Also, I’m completely lying about one part. When I wrote “9ish to 12ish” that’s me trying to be a little less crazy than I am. I’m really bad at that -ish. The schedules I am capable of putting myself on tend to not be flexible. I used to write them out. In those years before the full time job, especially in those years when I was deep in my fixation on body size and food, I wrote out the days to the minute. At some point I became aware that I was leaving no transition time. As in, writing done at 12; running begins at 12. I’d cut out the time it takes to pee, change my clothes, breath, exchange a sentence with another human being.

I’m having trouble sleeping again. I think the insomnia began when I was fourteen, and has never fully left me. I lie down to sleep and my brain whirrs on. I’ve tried every natural remedy there is to help me sleep; I’ve taken every herb, drunk every tea. I refuse to take anything stronger because I tend to form habits, I lean heavily in the direction of addiction, and anything you take to sleep tends to be especially habit forming. I had a break this fall from the sleeplessness. In the midst of all that first trimester physical misery, I slept deeply almost every single night. When I sleep deeply now, as in times when I’m not depleted or sick, I wake up with so much energy the next day I feel like a super hero. I almost can’t imagine what it would be like to feel that way on a daily basis.

I am not in a good mood today.

My co-worker gave me baby clothes as a secret santa present. I cried at first, then brought them home, and hung them over the banister–a row of four adorable onesies of the softest cotton you can imagine. One has yellow ducks on it. Another is striped in grey and white. There are snaps where I’ll need to unsnap them to change a diaper. I passed them, eyeing them for a few days, and now they are folded into a little bundle and tucked out of sight into my closet. They mean a real human being is going to be the end result of all this. This nine months of discovery and self-awareness and new sensations and a new body and thinking and talking about my feelings and how I’m doing and how my health is-all of that is going to end up in a human being who I am going to have to care for. All the time.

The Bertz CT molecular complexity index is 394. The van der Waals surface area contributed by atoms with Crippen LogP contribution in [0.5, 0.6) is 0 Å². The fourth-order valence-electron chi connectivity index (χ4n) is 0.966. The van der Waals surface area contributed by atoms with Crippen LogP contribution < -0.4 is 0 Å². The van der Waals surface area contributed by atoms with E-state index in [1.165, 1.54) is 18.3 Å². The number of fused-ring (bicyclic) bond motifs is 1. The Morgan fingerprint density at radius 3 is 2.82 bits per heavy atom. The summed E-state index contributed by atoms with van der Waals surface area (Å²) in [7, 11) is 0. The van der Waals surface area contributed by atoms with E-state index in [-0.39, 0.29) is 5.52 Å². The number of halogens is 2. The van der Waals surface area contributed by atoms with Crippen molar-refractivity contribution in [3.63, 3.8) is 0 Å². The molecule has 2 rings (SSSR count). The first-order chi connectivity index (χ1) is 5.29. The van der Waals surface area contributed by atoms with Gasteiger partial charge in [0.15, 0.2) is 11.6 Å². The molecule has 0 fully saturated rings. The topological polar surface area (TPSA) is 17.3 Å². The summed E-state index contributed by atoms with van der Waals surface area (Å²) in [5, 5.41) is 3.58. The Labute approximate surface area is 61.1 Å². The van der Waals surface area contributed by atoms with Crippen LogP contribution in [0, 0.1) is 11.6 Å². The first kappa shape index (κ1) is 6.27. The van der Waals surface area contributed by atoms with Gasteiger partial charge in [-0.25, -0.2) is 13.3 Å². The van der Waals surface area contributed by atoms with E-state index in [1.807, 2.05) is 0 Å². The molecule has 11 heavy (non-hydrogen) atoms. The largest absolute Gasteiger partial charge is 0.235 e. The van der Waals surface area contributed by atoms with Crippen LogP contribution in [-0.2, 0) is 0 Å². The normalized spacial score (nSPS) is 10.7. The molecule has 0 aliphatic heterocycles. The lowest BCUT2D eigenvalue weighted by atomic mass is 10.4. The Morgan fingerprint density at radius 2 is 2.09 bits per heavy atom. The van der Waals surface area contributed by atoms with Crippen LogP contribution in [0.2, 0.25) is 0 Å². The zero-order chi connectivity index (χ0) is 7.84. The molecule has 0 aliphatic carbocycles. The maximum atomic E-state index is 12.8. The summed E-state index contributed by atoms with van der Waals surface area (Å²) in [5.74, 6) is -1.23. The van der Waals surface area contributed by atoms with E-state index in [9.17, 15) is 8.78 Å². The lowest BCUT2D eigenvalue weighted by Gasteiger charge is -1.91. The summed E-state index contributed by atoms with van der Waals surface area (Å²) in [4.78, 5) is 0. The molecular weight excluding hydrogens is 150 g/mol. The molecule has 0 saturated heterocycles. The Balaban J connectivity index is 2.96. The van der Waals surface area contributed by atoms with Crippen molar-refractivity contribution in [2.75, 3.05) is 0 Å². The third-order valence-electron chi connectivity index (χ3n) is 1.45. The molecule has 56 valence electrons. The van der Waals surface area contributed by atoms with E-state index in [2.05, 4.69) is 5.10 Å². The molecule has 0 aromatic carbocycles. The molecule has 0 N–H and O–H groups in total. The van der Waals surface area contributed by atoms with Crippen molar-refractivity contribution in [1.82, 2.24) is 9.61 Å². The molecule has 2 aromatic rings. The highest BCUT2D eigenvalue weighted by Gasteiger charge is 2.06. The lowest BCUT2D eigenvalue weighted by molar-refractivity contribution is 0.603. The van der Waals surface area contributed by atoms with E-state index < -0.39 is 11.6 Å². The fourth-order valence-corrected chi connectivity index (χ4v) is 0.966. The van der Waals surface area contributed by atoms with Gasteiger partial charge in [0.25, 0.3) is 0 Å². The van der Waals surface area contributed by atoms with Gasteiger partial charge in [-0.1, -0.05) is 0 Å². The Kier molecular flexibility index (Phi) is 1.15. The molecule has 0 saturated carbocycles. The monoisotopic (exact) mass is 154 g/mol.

Many people have spoken to me about the selflessness of pregnancy; as in, “Oh, it must be easier to go through all of it because you’re creating a person.” It is spoken of as a turning over of myself, my physical self, to this greater cause. But I have to say, it often feels gloriously self-indulgent. I get a lot of attention. It’s like being a bride in white; everyone notices you and pays attention, there is a spotlight following you as you move through the city, your home, your job. You are special. And when this is all said and done, it won’t be me who is special anymore, it will be the babe.

Which does sound nice actually.

I’m okay with the babe being special.

It might be good for me to have this focus outside of my own self.

But this morning while I’m being grumpy and pissy at B., I imagine there being a baby here too, and I’m scared of being grumpy and pissy at them for the simple fact of them existing and demanding my attention.  I don’t think I’m going to stop loving being alone and quiet, and at this moment, those hours of solitude feel like an island I’m sailing further from by the day.